Before we take a break for the holidays, we will enjoy the talented Gryphon Trio on our stage once again! Join us on December 15, 2016 for an evening of great music.

January starts off with young pianist Sean Chen making his Toronto debut on January 10, 2017 and wraps up with long time MTO performers, the St. Lawrence Quartet on January 26, 2017.

Ilya Poletaev takes to our stage on February 7, 2017 with some Bach and Schumann. The Eybler Quartet will play us some Haydn and Beethoven on February 16, 2017.

We finish off our season in March next year with two long standing internationally renowned quartets – the Prazak Quartet on March 2, 2017 and the Philharmonia Quartett Berlin on March 16, 2017.

Bookmark our website at http://music-toronto.com/ and you can find us all season long!

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Wrapping up our 44th season!

Tonight we finish our 44th season with a performance by the Artemis Quartet.  This world-class quartet will give their Toronto debut on our stage. An exciting finish to a great season!

We started the season what feels like a lifetime ago but was really only six short months ago!  October started us off with the return of Benjamin Grosvenor (Oct. 13) and then the Toronto debut of Cuarteto Casals (Oct. 22).  Both concerts were amazing evenings to start off our piano series and quartet series respectively for the season!

Our past season featured several Toronto debuts.  In addition to Cuarteto Casals, we presented the Toronto debuts of Peter Jablonski (Nov. 10), the Apollon Musagète Quartett (Nov. 25), and the Artemis Quartet (Apr. 14).  All stunning performances!

The fall also saw the world premiere of a new composition by Nicole Lizée – Isabella Blow at Somerset House (2015) performed by the Cecilia Quartet (Nov. 5).

We ended 2015 with another world premiere!  We were treated to Gryphon Realms by Vincent Ho written for and played by the Gryphon Trio (Dec. 10).

We rang in the new year with the familiar and enchanting sounds of Marc-André Hamelin at the piano (Jan. 5).  We covered all our main areas in January!  We presented the popular and talented JACK Quartet (Jan. 14) as part of our strings and Contemporary Classics series.  And we finished off the month with a Discovery series vocal recital by Canadian opera star Andriana Chuchman (Jan. 21) accompanied by pianist Craig Terry.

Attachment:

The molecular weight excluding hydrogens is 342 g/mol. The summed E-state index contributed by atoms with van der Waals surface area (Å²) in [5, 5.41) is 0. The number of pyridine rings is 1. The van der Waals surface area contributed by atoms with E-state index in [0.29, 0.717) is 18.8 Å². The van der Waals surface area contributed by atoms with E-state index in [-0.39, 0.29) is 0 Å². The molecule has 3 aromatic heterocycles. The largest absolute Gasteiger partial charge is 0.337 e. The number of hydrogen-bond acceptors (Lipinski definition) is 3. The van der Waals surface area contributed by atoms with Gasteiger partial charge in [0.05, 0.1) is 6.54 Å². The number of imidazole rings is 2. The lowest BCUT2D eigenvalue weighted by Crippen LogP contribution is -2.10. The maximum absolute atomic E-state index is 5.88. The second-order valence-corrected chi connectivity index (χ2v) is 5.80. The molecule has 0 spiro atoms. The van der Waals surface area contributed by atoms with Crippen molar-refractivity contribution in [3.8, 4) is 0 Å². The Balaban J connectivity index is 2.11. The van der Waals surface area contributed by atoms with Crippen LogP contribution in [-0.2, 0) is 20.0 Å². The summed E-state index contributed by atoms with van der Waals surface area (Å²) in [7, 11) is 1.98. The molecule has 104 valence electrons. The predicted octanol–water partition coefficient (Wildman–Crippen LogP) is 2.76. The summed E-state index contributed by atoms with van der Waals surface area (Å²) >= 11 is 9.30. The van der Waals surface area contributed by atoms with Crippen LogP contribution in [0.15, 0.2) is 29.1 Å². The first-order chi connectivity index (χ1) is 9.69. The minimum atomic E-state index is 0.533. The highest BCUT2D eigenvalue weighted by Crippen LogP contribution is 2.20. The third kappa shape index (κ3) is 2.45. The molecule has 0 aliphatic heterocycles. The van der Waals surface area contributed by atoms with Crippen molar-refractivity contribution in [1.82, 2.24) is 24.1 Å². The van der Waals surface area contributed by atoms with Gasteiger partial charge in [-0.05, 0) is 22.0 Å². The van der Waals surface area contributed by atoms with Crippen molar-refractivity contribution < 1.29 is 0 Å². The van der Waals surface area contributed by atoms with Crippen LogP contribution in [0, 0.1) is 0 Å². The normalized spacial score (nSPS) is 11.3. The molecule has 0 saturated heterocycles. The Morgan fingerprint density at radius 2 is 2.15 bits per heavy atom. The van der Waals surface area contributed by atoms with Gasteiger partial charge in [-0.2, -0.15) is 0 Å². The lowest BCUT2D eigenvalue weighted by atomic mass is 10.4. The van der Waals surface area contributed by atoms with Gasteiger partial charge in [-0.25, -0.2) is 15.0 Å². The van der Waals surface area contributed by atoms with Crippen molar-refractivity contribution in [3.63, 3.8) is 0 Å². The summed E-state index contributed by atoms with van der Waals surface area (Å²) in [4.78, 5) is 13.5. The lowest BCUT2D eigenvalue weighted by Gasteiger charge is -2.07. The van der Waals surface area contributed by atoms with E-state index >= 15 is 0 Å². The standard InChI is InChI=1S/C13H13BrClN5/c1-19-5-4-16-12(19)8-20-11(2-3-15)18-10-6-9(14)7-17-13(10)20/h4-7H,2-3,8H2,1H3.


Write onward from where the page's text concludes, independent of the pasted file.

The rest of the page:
February was a month of strings with the Annex Quartet coming to our main stage for the first time (Feb. 4) and a return of the ever popular St. Lawrence Quartet (Feb. 18).

The busy month of March kept us on our toes.  With a snow storm at the door, Stephen Osborne (Mar. 1) gave a wonderful piano recital to the crowd who had braved the weather.  Collectif9 (Mar. 10) brought a nonet to our stage with a light show to back up their innovative sound.  And on St. Patrick’s Day we all forgot about green beer for a few hours and listened to the extraordinary performance of Quatuor Ebène (Mar. 17).

Last week we had the final performance of our piano series this season with Duo Turgeon (Apr. 5).  As this concert was part of our Contemporary Classics series, we were also treated to conversation from the stage with Jeffrey Ryan, our composer advisor.  It was a lovely way to end the piano series for another season!

Join us tonight for our final string performance of this season – the Toronto debut of the Artemis Quartet!  http://music-toronto.com/

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Artemis Quartett

On April 14, 2016 we will close our 44th season with the Toronto debut performance of the renowned Artemis Quartett. We have tried to bring them in the past but scheduling conflicts have meant we were unable to have them as part of our series until now.

Currently comprised of Vineta Sareika (violin), Anthea Kreston (violin), Gregor Sigl (viola), and Eckart Runge (cello), the quartet was originally formed in 1989 by four students at the Musikhochschule in Lübeck and has seen a few changes in personnel over the years. Eckart Runge is the remaining founding member.

All four of the performers teach at University of the Arts Berlin and Chapelle Musicale Reine Elisabeth in Brussels. As with many prominent string quartets, they maintain a busy schedule of performances in addition to teaching. And somehow managed to squeeze in time to record and release 18 CDs in the past 10 years with Virgin Classics/EMI.

To read more about the quartet or to listen to some excerpts, visit their website at http://artemisquartett.de/

To hear them live, join us on April 14th for some Wolf, Shostakovich, and Beethoven with the Artemis Quartett! http://music-toronto.com/